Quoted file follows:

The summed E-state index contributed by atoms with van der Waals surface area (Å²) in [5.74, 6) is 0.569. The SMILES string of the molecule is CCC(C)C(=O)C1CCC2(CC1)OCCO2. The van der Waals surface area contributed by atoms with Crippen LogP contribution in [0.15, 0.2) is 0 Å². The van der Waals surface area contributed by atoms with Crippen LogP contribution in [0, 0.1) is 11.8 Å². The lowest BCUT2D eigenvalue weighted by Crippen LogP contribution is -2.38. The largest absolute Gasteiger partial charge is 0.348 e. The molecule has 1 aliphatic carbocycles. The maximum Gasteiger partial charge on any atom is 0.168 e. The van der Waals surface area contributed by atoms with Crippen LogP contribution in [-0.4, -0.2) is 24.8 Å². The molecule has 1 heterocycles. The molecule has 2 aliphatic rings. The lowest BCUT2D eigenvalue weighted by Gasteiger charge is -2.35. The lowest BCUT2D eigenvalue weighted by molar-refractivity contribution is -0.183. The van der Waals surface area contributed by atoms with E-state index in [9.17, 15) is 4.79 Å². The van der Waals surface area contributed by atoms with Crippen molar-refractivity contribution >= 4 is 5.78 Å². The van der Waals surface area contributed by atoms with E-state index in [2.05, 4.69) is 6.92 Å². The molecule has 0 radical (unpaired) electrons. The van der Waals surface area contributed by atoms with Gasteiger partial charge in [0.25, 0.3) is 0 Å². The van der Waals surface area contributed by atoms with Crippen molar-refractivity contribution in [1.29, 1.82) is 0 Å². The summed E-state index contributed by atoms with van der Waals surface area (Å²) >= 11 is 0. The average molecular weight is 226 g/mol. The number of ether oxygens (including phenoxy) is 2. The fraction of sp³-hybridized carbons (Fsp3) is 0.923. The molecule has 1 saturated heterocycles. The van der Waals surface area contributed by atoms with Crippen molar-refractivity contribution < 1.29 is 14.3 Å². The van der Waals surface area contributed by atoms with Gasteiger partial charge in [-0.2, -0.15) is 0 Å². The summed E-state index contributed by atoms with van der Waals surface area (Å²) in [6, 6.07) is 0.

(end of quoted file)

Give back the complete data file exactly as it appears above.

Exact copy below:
The summed E-state index contributed by atoms with van der Waals surface area (Å²) in [5.74, 6) is 0.569. The SMILES string of the molecule is CCC(C)C(=O)C1CCC2(CC1)OCCO2. The van der Waals surface area contributed by atoms with Crippen LogP contribution in [0.15, 0.2) is 0 Å². The van der Waals surface area contributed by atoms with Crippen LogP contribution in [0, 0.1) is 11.8 Å². The lowest BCUT2D eigenvalue weighted by Crippen LogP contribution is -2.38. The largest absolute Gasteiger partial charge is 0.348 e. The molecule has 1 aliphatic carbocycles. The maximum Gasteiger partial charge on any atom is 0.168 e. The van der Waals surface area contributed by atoms with Crippen LogP contribution in [-0.4, -0.2) is 24.8 Å². The molecule has 1 heterocycles. The molecule has 2 aliphatic rings. The lowest BCUT2D eigenvalue weighted by Gasteiger charge is -2.35. The lowest BCUT2D eigenvalue weighted by molar-refractivity contribution is -0.183. The van der Waals surface area contributed by atoms with E-state index in [9.17, 15) is 4.79 Å². The van der Waals surface area contributed by atoms with Crippen molar-refractivity contribution >= 4 is 5.78 Å². The van der Waals surface area contributed by atoms with E-state index in [2.05, 4.69) is 6.92 Å². The molecule has 0 radical (unpaired) electrons. The van der Waals surface area contributed by atoms with Gasteiger partial charge in [0.25, 0.3) is 0 Å². The van der Waals surface area contributed by atoms with Crippen molar-refractivity contribution in [1.29, 1.82) is 0 Å². The summed E-state index contributed by atoms with van der Waals surface area (Å²) >= 11 is 0. The average molecular weight is 226 g/mol. The number of ether oxygens (including phenoxy) is 2. The fraction of sp³-hybridized carbons (Fsp3) is 0.923. The molecule has 1 saturated heterocycles. The van der Waals surface area contributed by atoms with Crippen molar-refractivity contribution < 1.29 is 14.3 Å². The van der Waals surface area contributed by atoms with Gasteiger partial charge in [-0.2, -0.15) is 0 Å². The summed E-state index contributed by atoms with van der Waals surface area (Å²) in [6, 6.07) is 0.